Viking: 260 pp., $24.95
DAVID BENIOFF'S second novel (after "The 25th Hour," which Spike Lee directed for the screen) features a snappy plot, a buoyant friendship, a quirky courtship, an assortment of menacing bad guys, an atmosphere that flickers between grainy realism and fairy-tale grotesquerie and a grim but irrepressible sense of humor. It imagines the absurdities and horrors endured by people caught in one of history's most lethal moments. Really, everything a reader could hope for in a buddy story set during the German army's siege of Leningrad during World War II. How is it possible, then, that "City of Thieves" left me so thoroughly and discouragingly unmoved?
"You have never been so hungry; you have never been so cold," reads the opening line of Chapter 1, and believe me, I was ready to share all the epic wartime fear and wretchedness that Benioff has to offer, was keen to sneak behind enemy lines through frostbitten Soviet woods along with Lev, the book's teenage narrator. Instead, I remained in my sunny kitchen in the Valley with a nice plate of hummus. Most likely this was not the transporting outcome the author had anticipated.
Even before that first chapter, Benioff delivers the framing device that begins the process of distancing his audience. In the prologue, it's the present day, and an L.A. screenwriter named David has little to say for himself when asked to contribute an autobiographical essay to a trade magazine.
"I realized I had led an intensely dull life," writes this preliminary narrator, who's in his mid-30s. (He should in no way be mistaken for the real-life Benioff, who writes screenplays as well as fiction and whose film credits include "Troy" and "The Kite Runner.") The narrator's Russian-born grandfather, on the other hand, has some tantalizing stories about World War II. Armed with a tape recorder and bent on gathering material for his essay, David wrests the old man's history from him: "I didn't want to write about my life, not even for five hundred words. I wanted to write about Leningrad."
Off we go, then, on a tour into the haunted theme park of modern European history. It is January 1942, the first winter of what would become a 900-day siege, and David's grandfather, Lev Beniov, at that time a skinny 17-year-old, is trying to survive on his own. Lev's mother and sister left Leningrad before the Germans closed in; his father, a Jewish poet, had been arrested by the Soviet secret police four years earlier and was never heard from again. After looting the corpse of a German soldier, Lev himself is arrested and thrown into the city's huge and silent prison, where he expects to be killed. His cellmate, Kolya, is an insouciant Cossack full of literary pretensions and braggadocio who is in jail for deserting his regiment.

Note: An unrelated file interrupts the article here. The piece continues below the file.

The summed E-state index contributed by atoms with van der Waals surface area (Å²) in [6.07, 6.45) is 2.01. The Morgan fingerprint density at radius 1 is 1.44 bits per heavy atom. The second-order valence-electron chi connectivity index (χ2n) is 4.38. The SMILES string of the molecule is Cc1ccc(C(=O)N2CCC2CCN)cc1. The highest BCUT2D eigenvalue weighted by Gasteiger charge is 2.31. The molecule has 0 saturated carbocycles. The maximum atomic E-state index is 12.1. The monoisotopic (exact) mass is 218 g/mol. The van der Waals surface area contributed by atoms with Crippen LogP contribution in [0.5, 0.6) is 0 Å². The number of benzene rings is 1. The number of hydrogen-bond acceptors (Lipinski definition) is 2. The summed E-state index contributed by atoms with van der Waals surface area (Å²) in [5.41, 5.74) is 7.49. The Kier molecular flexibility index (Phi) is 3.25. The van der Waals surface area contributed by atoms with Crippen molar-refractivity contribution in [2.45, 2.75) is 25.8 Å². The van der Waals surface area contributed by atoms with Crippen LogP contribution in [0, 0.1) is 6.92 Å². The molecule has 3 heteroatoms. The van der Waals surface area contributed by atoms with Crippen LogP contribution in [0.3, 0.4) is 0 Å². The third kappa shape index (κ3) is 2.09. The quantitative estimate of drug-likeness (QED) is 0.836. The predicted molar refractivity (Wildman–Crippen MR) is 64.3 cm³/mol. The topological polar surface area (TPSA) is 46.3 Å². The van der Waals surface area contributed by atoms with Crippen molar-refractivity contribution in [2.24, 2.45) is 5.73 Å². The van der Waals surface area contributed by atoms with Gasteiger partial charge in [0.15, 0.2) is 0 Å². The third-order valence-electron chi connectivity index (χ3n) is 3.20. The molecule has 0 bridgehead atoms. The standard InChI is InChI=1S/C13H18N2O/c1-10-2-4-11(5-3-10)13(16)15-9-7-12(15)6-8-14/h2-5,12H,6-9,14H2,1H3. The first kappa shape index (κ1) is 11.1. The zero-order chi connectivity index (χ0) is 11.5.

To their infinite surprise, the two young men are sent on a mission instead of being executed. A local army colonel whose daughter is getting married surmises that Lev and Kolya are schooled enough in petty thievery to procure a dozen eggs for the wedding cake. No matter that eggs have not been seen anywhere in Leningrad in months. The lads are given five days, a curfew waiver, and 400 rubles and told that if they fail to deliver the goods, they will be shot.
Talk about your wild goose chase. There are no animals of any kind here; even the pigeons have long since been eaten. In the outdoor food stalls, what's for sale are pricey glasses of dirt mixed with melted sugar and something called "library candy," made by boiling the binding glue from books: "[T]here was protein in the glue, protein kept you alive, and the city's books were disappearing like the pigeons."
As if caught in a nightmarish folk tale, Lev and Kolya chase rumors of eggs but find only a series of bleak and mostly gruesome dead-ends. At last they decide to leave Leningrad, their "city of ghosts and cannibals," to search for a poultry collective in the countryside behind German lines. Deep in the freezing woods, they fall in with a group of partisans whose best sniper, a wolfish red-headed girl, becomes an object of lustful obsession for Lev, and they vow to help the partisans hunt down a local leader of the Einsatzgruppen, or Nazi death squads.
It's a good story, as I mentioned, although the tracks in this snow are not exactly fresh. We've seen that folk tale imagery before in Jonathan Safran Foer's "Everything Is Illuminated" and Judy Budnitz's "If I Told You Once," among others. There is also a climactic chess game that recalls several Holocaust novels, including Icchokas Meras' "Stalemate" and Paolo Maurensig's "The Luneberg Variation." These echoes aren't unduly distracting, though.Benioff has come a long way since"The 25th Hour," which never managed to escape its debts to other novelists, particularly Richard Price.
What does distract ruinously from the power of "City of Thieves" is the barrier between its characters' emotions and the reader's. "The imminence of death did not frighten me as much as it should have," Lev admits near the book's end. " . . . I was too exhausted, too hungry, to feel anything with proper intensity." It is this numbness, more than anguish or fear, that the reader shares with Lev; and without our ability to be moved by his predicament, this well-crafted tale about the endless opportunities for suffering weakens into a harmless entertainment. *